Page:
Yesterday I broke routine to receive a phone call from someone to whom I had written a letter because of an article in the Post and Courier. Later his mother called to thank me for my letter her son had just read to her. I am thankful for the boundless opportunities provided by our reporters to step into someone else’s shoes and not only to be thankful for what we have in contrast but to make a difference in the lives of those in our Charleston community we read about in our newspaper.
Everyone feels compassion, the kindness of a stranger for victims of tragedy and life’s sudden reversals. Feeling compassion does not make you a compassionate person; it is acting on that heart tug that can make the difference. We think, how can I make a difference with my little mite, but if we follow through with that urge and mustard seed of an idea, we can change the course of someone’s day, and perhaps someone’s life.
I read the article on Mills Adams at Mars Hill College in the Sports section, to which I rarely turn. It was lying open on the kitchen counter when I came down to cook breakfast for the family and caught my eye with its title of “It Feels Like I’m Playing with Fire”. I learned that whites as well as blacks can carry the sickle cell trait as Mills does. He is living his dream of playing football for college, despite playing with fire with the risks associated with being a carrier of sickle cell.
I wrote him that I had a heart for those with this ailment from my association with the late Albertha Stokes, the beloved Gullah Flower Lady on the corner of St. Michael’s Alley and Meeting. Though her baskets were not the most impressive, I always encouraged my tours to buy from her because her heart was always in songs and spirituals. We loved each other so. She would bake me lemon cream cheese pound cake for my teas parties in appreciation, telling me after many years, that my support made a difference in the care she was able to provide for her daughter, who she said had “the sickle cellemia”. This daughter would eventual pass away before her mother and father.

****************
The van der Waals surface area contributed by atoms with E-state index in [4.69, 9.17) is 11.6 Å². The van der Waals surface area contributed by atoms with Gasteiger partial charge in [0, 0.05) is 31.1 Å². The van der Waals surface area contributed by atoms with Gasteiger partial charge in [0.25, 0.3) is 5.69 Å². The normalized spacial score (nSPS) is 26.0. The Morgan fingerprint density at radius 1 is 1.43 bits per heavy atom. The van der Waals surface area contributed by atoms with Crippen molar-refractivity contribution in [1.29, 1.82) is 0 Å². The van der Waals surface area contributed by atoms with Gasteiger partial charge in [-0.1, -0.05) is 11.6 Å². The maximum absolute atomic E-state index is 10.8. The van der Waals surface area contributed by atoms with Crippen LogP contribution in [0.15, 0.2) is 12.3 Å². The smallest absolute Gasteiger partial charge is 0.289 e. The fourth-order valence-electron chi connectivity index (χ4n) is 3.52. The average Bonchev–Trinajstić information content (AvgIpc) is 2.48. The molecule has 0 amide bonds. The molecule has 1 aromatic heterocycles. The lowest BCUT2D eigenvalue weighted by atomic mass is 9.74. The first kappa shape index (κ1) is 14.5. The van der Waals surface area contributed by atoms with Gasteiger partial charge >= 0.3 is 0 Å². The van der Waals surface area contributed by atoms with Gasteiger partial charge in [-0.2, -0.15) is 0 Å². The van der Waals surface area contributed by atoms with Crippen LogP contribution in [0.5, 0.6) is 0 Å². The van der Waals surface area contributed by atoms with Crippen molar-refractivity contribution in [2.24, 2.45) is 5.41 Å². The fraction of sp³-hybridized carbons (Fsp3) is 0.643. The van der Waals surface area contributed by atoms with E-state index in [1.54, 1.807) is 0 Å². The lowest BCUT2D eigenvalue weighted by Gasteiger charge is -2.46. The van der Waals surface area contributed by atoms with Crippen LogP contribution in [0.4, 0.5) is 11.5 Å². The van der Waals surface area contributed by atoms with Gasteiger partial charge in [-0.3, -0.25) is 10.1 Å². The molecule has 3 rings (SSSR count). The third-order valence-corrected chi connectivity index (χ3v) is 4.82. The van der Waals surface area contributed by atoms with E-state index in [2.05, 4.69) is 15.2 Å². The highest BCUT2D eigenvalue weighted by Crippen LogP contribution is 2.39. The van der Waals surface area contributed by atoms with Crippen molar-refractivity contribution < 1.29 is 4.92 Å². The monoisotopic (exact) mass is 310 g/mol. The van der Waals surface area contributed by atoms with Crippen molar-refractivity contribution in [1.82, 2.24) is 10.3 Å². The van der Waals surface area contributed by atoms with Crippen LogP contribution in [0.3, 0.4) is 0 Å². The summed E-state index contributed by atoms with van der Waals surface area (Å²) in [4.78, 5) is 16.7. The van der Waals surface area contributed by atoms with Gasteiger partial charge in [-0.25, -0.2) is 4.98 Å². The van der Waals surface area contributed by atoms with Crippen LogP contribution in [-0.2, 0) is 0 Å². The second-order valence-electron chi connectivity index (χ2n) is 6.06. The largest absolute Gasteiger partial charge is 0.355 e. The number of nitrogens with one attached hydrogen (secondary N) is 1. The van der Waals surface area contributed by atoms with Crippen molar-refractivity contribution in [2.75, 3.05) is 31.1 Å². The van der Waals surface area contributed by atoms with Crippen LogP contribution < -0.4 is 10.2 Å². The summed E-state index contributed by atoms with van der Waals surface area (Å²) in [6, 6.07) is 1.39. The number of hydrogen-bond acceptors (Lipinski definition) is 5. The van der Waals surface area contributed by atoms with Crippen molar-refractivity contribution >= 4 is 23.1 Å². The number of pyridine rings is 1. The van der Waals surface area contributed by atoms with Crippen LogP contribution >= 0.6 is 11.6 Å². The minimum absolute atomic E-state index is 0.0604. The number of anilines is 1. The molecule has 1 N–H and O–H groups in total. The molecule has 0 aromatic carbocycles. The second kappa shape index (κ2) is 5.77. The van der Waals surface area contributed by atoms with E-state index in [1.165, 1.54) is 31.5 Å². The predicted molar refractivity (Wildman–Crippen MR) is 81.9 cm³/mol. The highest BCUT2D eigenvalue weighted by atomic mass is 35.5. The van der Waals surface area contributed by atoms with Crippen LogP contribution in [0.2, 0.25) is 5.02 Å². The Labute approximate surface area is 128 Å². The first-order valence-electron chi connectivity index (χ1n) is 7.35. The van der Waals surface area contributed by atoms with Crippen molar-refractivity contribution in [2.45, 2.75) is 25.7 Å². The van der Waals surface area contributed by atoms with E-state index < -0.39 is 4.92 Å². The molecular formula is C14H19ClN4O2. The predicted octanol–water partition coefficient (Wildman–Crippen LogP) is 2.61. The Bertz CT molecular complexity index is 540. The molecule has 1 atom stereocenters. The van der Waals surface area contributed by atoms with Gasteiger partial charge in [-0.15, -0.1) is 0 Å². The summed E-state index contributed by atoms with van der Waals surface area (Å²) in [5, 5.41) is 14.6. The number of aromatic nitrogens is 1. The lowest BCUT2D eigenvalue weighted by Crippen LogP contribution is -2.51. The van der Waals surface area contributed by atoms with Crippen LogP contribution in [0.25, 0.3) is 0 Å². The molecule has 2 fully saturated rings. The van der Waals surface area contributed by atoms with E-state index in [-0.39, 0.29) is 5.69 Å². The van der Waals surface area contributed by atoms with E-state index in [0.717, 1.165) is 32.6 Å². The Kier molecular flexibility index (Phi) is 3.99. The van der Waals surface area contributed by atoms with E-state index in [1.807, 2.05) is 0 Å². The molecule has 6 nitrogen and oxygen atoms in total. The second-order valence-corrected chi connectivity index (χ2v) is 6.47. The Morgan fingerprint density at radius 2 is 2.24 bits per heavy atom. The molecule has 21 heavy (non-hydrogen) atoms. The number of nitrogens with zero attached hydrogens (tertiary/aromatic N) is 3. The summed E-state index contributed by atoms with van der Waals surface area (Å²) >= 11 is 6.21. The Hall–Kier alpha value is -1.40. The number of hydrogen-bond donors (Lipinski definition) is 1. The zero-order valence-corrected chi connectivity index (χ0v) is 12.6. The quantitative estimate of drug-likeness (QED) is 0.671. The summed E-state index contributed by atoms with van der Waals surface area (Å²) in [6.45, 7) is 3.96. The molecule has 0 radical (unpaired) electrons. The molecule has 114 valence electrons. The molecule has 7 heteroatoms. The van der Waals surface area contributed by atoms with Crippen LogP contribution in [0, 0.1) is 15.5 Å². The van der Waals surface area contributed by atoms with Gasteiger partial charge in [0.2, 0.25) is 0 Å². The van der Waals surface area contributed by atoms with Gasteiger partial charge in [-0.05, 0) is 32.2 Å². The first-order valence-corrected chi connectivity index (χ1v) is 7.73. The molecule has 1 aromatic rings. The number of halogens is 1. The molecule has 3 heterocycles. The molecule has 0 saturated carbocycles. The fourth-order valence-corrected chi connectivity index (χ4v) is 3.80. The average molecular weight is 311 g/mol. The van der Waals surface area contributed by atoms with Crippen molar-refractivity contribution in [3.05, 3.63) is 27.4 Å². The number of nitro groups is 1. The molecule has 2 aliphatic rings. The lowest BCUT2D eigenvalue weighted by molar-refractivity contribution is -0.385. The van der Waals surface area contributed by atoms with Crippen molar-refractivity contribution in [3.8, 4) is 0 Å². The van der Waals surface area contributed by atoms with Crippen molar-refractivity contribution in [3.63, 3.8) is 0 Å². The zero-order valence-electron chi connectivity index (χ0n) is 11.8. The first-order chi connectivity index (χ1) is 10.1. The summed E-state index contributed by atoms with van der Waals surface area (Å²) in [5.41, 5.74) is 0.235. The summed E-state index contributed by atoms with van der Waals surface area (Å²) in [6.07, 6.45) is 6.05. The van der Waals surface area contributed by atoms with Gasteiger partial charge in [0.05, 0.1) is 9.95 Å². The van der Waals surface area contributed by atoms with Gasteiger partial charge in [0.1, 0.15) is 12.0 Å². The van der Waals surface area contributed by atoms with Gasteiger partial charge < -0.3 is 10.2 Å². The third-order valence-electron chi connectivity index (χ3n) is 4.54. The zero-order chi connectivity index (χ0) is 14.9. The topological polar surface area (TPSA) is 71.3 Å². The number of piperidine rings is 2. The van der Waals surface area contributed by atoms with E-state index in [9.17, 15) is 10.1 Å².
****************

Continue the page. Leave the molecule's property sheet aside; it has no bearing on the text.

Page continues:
I also wrote Mills that I would like to offer him and his family a complimentary tour of Charleston, enclosing a signed gift card for my tour business, which has always been my career.
He said I had no idea how much this letter and offer meant to him, that he was a history major, and though from the Charleston area, he had NEVER been in ANY historic houses of Charleston. He had always wanted to see inside some and learn the history, but he dared not even mention it to his mom, because as a single mom, he says, she trys so hard to make ends meet for her two boys, sacrificing her own needs.
When his mother called, she gave me a fleshed out picture of their challenges, struggles, and reversals. Just an encouraging word to let them know that there are those who care in Charleston meant the world. The Post and Courier article is what made this connection between us possible.
I want give money to either the Coastal Community Foundation or to St. Philip’s and designate that money be given to help this family this Christmas. The mom needs to buy a car as she does not have one at the moment. She also needs help with presents for her boys, one still home in highschool. There are no life’s extras for them. It will be a challenge for them to get to Charleston for my tour and for her son to get home from the North Carolina mountains for Thanksgiving and Christmas. But with this mom, where there is a will, there is a way. She has moved mountains already for her children.
I do not pat myself on the back. There are many opportunities I intend to take and miss. The road to hell is paved with good intentions. The important thing, I tell myself, is to act on the little that is on our heart to do and not to delay a day. Respond to that still, small voice only our heart can hear. We each can make a difference in being a city on a hill, whose light cannot be hidden, the best city in America. Carpe Diem!